These two lookers would be reunited in 2009's The Vampire Archives, edited by Otto Penzler and billed as "The Most Complete Volume of Vampire Tales Ever Published;" it includes two stories by Lee as well as a tale by Ellison, and features their names prominently on its covers. The book is even dedicated to Ellison, whom Penzler declares is "the antithesis" of a vampire!
"Lonely Women Are the Vessels of Time" by Harlan Ellison (1976)
George Barr) sums up so many of the conventional reasons that people give for why classic SF is great and why it is terrible that I am loving it sincerely and ironically with all my heart!
Ellison's story: A man, Mitch (didn't we just deal with an unsympathetic Mitch?), goes to one of his regular singles' bars after attending the funeral of one of his girlfriends, Anne, a suicide. Mitch is promiscuous, moving quickly from one woman to the next, and he didn't love Anne. Anne, however, fell in love with him, and perhaps killed herself over him.
We learn a little about Mitch and the singles dating scene as he recollects insulting a feminist (telling her in colorful language that if she didn't like "the system" she should go have a sex change operation!) to the cheers of the rest of the people in the bar. Then a pale girl approaches him, seduces him. Back at her place the pale woman (Mitch never learns her name), I guess via the sex act, fills Mitch with the terrible loneliness felt by the women he has seduced and abandoned.
This is a good enough story, apparently a criticism of men who seduce women and use them for sex, and perhaps of the whole culture of promiscuity we associate with the 1970s. When last we read a story by Ellison ("Shattered Like a Glass Goblin") he was attacking the drug culture, and here it seems he is pointing out a possible dark side to the sexual liberation that came to the West in the 1960s and 1970s. Since we always hear people celebrating the '60s and free love and all that, it is certainly interesting to encounter stories by somebody with unimpeachable counterculture bona fides like Ellison expressing skepticism about these social changes. It is like encountering the cultural conservatism of counterculture hero Robert Crumb: surprising, exciting, and thought-provoking, and fun for all those reasons.
Speaking of "thought-provoking," "Lonely Women Are the Vessels of Time" is the kind of story that could serve as the impetus for one of those fascinating "What is feminism?" discussions. (You know you love them!) Is "Lonely Women Are the Vessels of Time" feminist because it is about a woman getting revenge on a man who has used women for his own sexual pleasure and hurt their feelings, because it portrays a man forced to walk in women's shoes? (Remember that time Fred had to put on Wilma's apron and do all the housework? Groundbreaking social commentary!) Or is "Lonely Women Are the Vessels of Time" patronizing and patriarchal because it suggests women don't enjoy casual sex like men do and can't survive the 1970s' liberated dating scene, because it implies men and women are very different and perhaps women need some kind of protection? Either way, a story which makes you consider such issues is worth reading in my book.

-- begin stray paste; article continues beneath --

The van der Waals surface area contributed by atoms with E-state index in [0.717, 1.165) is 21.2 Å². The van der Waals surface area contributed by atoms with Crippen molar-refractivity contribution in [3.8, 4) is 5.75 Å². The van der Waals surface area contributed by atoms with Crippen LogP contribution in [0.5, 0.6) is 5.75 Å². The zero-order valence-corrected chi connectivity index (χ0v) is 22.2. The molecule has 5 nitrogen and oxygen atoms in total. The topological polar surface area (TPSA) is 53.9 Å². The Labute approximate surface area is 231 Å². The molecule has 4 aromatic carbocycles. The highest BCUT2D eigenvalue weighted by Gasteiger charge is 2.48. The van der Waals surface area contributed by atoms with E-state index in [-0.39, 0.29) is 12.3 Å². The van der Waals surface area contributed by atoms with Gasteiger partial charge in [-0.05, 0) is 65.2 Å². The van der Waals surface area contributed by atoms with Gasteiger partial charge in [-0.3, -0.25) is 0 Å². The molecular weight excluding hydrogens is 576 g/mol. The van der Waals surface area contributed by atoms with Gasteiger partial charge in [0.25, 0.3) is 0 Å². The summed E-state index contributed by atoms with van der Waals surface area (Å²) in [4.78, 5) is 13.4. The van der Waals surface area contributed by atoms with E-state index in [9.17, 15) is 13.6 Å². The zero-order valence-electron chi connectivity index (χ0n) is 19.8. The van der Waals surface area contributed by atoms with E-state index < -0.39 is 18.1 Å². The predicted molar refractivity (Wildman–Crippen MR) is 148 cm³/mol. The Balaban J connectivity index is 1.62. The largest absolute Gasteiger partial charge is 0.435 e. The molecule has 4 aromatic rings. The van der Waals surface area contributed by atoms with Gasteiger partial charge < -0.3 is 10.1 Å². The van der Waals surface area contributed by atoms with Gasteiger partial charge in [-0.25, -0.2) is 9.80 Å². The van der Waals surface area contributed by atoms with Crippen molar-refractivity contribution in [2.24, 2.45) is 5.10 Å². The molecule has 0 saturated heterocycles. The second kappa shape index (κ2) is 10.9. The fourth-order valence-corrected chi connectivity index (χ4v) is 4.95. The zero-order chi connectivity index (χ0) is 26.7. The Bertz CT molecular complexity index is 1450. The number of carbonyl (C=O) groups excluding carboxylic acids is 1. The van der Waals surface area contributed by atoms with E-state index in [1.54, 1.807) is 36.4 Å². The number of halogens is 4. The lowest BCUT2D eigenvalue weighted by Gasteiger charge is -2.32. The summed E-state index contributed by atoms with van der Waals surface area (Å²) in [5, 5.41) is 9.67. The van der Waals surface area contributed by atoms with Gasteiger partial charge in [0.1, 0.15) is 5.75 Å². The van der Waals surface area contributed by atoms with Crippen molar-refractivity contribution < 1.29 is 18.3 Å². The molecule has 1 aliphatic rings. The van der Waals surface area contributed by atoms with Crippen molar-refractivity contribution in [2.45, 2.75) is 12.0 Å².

"Bite-Me-Not or, Fleur de Fur" by Tanith Lee (1984)
For some seventeen years the castle has been under siege by black-feathered blood-sucking bird people! Every night the Duke, whose wife and daughter were among the very first victims of the weird flying fiends, and the other aristos have loud parties or stuff their ears so they don't have to hear the avian vampires' flapping wings and eerie singing! As our story begins, the leader of the vampire people, who are savages with no technology or literature, only their beautiful singing voices and their love for blood ("a perfect food"), named Feroluce, finds a narrow broken window and squeezes through it to enter the castle. After being wounded in a fight with a lion from the Duke's menagerie, Feroluce is captured.
Rohise the simple-minded teenaged scullery maid has lived her entire life in the castle during this vampire siege. When she sees Feroluce in his cage, she immediately falls in love with his beauty. She contrives to liberate the monster, and flies off with him. Feroluce is rejected by his people, and he and Rohise become lovers, then die in the snowy mountains. (Shades of Romeo and Juliet!) In the final paragraphs we learn the dreadful secret of Rohise's birth and the horrible fate suffered by the Duke and his people.